Under The Dome

Posted in Books, Reviews by Suganth on August 18, 2010

At a whopping 1,100-odd pages, Stephen King’s mystery novel is at times tiring but is never boring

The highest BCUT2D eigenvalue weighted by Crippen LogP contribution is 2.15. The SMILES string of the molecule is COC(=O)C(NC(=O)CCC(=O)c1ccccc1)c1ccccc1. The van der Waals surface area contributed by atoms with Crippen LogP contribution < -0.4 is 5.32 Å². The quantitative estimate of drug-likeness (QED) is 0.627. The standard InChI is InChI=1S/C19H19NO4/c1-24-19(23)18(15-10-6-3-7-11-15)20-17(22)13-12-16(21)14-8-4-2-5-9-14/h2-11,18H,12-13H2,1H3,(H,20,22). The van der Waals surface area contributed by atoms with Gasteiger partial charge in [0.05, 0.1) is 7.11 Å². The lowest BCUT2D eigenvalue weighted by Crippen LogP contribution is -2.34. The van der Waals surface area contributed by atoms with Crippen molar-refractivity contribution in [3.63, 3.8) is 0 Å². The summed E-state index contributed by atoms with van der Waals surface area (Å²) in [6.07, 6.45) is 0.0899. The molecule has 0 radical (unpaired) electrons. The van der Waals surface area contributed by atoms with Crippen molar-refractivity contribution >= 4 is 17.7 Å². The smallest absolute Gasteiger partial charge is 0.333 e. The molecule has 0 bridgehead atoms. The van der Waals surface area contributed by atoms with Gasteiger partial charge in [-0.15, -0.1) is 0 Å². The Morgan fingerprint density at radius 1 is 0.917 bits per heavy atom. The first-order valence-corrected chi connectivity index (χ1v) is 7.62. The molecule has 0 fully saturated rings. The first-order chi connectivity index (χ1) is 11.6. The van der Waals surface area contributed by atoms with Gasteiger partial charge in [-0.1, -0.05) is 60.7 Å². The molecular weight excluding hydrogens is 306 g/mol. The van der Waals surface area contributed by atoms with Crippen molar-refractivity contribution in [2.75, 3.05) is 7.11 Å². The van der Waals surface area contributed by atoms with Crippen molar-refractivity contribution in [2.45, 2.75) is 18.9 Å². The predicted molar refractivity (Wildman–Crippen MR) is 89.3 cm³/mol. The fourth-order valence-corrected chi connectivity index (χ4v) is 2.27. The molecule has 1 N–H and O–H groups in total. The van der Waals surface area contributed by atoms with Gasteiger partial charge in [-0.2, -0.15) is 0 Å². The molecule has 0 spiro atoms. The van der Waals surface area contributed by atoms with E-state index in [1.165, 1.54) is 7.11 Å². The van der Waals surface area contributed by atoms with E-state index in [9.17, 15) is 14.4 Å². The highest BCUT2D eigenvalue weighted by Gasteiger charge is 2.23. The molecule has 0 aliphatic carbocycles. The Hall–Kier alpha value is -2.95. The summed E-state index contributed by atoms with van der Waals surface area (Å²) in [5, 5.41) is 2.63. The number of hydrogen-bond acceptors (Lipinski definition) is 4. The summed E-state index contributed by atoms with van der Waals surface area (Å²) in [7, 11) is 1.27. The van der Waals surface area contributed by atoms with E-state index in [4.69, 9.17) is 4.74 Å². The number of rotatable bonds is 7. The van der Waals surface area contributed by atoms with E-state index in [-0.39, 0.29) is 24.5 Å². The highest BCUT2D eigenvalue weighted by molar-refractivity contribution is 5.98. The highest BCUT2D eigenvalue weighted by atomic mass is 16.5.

Mention Stephen King and at once you think about the horrors, thrillers and mysteries that one of the popular fiction writers of our day has spun out. Under The Dome belongs to the mystery genre but it is also more a take on a society at its wit’s end, which has also been a feature of some of King’s works. It begins with the town of Chester’s Mill getting cut off from the rest of the world by a mysterious dome and my mind went to the fairly recent, The Simpsons Movie, which featured a similar plot device (In the foreword, King mentions that he has been toying with this concept since 1976). But unlike the movie, King milks this situation to kill one character after another with remarkable glee, starting with a woodchuck which gets cut into two to spectacular (if one might use the word) disasters of which a cop with a pacemaker getting blown into pieces seems the wildest. King takes almost half the book to set up characters, kill quite a few and play with the local politics. At the same time, he doesn’t miss taking a swing or two at current American politics. Meanwhile, even as the town reels under the crises, the town’s most corrupt politician, an evil incarnate, decides to play up the situation to his advantage. What happens in the end, I will not reveal; what I will is that you’ll never be bored reading through the whopping 1,100-odd pages. And that is a mark of the great storyteller that King is.

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